Robot learns to use tools by ‘watching’ YouTube videos

January 2, 2015

Robot watches videos to detect objects and how to grasp them. “Hmmm, so that’s how to hold and slice a soft spherical red object by holding a slicing-tool with a ‘power small diameter’ type grip, while avoiding damage to my gripper hand. Got it.” (Credit: Yezhou Yang et al.)

Imagine a self-learning robot that can enrich its knowledge about fine-grained manipulation actions (such as preparing food) simply by “watching” demo videos. That’s the idea behind a new robot-training system based on recent developments of “deep neural networks” in computer vision, developed by researchers at the University of Maryland and NICTA in Australia.

The objective of the system is to improve performance, improving on previous automated robot-training systems such as Robobrain, discussed on KurzweilAI last August. Robobrain, which has been downloading and processing about 1 billion images, 120,000 YouTube videos, and 100 million how-to documents and appliance manuals, is designed to deduce where and how to grasp grasp an object from its appearance.

The problem with Robobrain (and other automated robot-training systems): there’s a large variation in exactly where (which frames) the action appears in the videos, and without 3D information, its hard for the robot to infer what part of the image to model and how to associate a specific action such as a hand movement (cracking on egg on a dish, for example) with a specific object (“hmm, did the human just crack the egg on the dish, or did it break open magically from an arm movement, or do spheroid objects spontaneously implode?”).

Object grasping types (credit: Yezhou Yang et al.)

The researchers took a crack, if you will, at this problem by developing a deep-learning system that uses object recognition (it’s an egg) and grasping-type recognition (it’s using a “precision large diameter” grasping type) and can also learn what tool to use and how to grasp it.

Buttering corn 101 for robots (credit: Yezhou Yang et al.)

Their system handles all of that with recognition modules based on a “convolutional neural network” (CNN), which also predicts the most likely action to take using language derived by mining a large database. The robot also needs to understand the hierarchical and recursive structure of an action. For that, the researchers used a parsing module based on a manipulation action grammar.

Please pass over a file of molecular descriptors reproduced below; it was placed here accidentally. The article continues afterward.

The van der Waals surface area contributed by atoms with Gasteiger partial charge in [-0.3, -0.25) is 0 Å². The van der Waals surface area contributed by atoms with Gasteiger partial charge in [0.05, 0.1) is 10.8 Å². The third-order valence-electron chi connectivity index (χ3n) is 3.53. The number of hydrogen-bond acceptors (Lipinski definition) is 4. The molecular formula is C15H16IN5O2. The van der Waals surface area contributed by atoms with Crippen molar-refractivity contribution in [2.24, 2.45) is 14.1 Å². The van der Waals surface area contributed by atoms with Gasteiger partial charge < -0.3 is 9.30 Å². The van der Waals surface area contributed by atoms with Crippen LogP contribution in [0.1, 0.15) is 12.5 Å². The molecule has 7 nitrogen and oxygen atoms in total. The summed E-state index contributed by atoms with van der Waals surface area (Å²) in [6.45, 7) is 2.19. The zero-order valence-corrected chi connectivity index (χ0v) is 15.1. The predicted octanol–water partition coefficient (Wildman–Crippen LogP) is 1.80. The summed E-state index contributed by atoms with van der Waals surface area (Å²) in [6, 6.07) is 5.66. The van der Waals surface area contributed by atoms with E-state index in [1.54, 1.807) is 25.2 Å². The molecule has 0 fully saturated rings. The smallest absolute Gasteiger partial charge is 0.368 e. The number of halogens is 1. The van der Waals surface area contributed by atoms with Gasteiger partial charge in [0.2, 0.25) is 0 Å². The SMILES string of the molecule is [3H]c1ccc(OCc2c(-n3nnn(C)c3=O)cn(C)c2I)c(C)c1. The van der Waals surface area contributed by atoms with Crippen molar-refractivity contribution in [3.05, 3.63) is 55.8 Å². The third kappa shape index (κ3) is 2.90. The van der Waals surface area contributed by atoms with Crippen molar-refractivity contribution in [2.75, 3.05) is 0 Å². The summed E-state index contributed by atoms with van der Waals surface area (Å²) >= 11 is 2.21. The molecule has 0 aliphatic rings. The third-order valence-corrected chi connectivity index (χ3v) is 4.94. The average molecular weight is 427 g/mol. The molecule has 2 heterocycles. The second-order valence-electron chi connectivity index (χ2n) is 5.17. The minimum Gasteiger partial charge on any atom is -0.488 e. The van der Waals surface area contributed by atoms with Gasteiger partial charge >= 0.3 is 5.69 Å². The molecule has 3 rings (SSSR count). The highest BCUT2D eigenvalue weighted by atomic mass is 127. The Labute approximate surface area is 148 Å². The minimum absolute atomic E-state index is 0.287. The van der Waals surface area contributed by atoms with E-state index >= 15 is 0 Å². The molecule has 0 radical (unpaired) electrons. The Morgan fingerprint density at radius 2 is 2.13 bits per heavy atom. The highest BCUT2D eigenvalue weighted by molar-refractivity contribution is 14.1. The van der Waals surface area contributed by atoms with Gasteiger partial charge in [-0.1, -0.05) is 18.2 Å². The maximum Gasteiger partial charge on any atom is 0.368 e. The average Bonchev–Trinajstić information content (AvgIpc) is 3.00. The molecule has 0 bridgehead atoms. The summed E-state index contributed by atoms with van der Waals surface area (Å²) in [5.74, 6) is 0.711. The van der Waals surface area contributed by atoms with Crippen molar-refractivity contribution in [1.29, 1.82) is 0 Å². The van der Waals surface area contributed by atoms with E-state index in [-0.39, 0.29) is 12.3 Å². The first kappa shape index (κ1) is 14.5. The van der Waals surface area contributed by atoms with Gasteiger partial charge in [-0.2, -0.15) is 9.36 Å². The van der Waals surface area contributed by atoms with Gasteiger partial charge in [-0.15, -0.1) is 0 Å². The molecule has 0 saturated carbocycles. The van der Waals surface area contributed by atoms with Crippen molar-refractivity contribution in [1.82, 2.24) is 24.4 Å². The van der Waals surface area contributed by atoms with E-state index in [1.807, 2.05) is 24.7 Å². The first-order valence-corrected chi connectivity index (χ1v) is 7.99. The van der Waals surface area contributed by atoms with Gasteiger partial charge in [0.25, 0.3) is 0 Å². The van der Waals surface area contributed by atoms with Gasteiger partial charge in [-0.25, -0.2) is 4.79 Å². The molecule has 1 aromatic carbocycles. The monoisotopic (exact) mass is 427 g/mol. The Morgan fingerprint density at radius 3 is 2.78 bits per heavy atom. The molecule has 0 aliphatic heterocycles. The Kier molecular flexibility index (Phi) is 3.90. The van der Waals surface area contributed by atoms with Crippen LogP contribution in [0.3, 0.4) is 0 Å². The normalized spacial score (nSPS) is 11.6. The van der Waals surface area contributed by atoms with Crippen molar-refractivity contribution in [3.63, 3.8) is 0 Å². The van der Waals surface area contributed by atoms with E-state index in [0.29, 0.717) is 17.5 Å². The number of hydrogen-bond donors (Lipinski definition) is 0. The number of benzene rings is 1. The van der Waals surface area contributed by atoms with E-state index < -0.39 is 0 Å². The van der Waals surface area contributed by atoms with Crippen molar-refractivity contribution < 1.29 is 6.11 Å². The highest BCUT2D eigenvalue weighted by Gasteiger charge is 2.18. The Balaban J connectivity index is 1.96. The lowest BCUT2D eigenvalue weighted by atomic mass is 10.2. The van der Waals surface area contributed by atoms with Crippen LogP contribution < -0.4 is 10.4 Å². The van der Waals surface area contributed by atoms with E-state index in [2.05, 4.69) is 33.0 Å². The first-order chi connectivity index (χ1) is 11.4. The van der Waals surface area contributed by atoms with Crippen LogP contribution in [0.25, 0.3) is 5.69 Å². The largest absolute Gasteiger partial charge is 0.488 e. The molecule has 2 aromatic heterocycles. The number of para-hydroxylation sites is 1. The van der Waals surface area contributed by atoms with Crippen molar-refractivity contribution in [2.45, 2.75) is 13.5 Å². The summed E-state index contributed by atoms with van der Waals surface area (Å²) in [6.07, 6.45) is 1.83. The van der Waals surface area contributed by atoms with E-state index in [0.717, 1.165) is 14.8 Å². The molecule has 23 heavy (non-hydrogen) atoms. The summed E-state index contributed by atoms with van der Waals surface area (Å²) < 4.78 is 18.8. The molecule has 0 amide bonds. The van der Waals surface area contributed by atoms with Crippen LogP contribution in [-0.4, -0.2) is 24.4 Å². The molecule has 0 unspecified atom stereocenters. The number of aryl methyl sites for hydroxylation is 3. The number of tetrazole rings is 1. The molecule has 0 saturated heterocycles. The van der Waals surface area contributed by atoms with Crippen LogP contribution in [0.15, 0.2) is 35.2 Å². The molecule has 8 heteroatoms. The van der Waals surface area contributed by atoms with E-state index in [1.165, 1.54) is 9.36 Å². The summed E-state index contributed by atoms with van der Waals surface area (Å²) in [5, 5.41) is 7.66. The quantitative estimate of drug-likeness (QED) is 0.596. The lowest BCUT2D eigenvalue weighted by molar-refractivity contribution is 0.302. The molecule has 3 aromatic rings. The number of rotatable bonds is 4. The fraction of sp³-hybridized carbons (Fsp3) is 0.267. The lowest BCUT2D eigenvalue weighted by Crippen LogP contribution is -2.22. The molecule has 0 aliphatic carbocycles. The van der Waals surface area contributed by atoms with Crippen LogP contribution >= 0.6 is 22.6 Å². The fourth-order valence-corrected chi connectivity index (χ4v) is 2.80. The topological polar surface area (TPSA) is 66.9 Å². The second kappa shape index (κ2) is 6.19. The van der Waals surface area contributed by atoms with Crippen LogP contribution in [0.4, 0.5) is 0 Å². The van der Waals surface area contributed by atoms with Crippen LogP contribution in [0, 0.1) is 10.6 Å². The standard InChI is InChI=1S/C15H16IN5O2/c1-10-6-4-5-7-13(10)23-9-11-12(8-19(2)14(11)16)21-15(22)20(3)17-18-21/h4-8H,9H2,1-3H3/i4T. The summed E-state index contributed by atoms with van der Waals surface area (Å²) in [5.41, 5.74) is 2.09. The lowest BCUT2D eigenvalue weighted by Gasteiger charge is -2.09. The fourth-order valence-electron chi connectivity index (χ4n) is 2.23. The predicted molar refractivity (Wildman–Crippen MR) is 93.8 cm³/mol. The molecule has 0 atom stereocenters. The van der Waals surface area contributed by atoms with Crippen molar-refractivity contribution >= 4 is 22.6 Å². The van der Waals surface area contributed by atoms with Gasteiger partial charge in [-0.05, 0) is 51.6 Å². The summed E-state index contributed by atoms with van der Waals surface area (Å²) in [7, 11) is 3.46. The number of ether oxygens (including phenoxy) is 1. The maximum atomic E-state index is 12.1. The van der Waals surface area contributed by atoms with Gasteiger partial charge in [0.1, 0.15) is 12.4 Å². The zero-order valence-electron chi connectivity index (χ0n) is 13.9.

Most likely parse tree generated for the buttering-corn clip (credit: Yezhou Yang et al.)

The system will be presented Jan. 29 at the AAAI conference in Austin (open-access paper is available online).

Hat tip: “Spikosauropod”

Abstract of Robot Learning Manipulation Action Plans by “Watching” Unconstrained Videos
from the World Wide Web

In order to advance action generation and creation in robots  beyond simple learned schemas we need computational tools  that allow us to automatically interpret and represent human  actions. This paper presents a system that learns manipulation  action plans by processing unconstrained videos from  the World Wide Web. Its goal is to robustly generate the sequence  of atomic actions of seen longer actions in video in  order to acquire knowledge for robots. The lower level of the  system consists of two convolutional neural network (CNN)  based recognition modules, one for classifying the hand grasp  type and the other for object recognition. The higher level  is a probabilistic manipulation action grammar based parsing  module that aims at generating visual sentences for robot  manipulation. Experiments conducted on a publicly available  unconstrained video dataset show that the system is able  to learn manipulation actions by “watching” unconstrained  videos with high accuracy.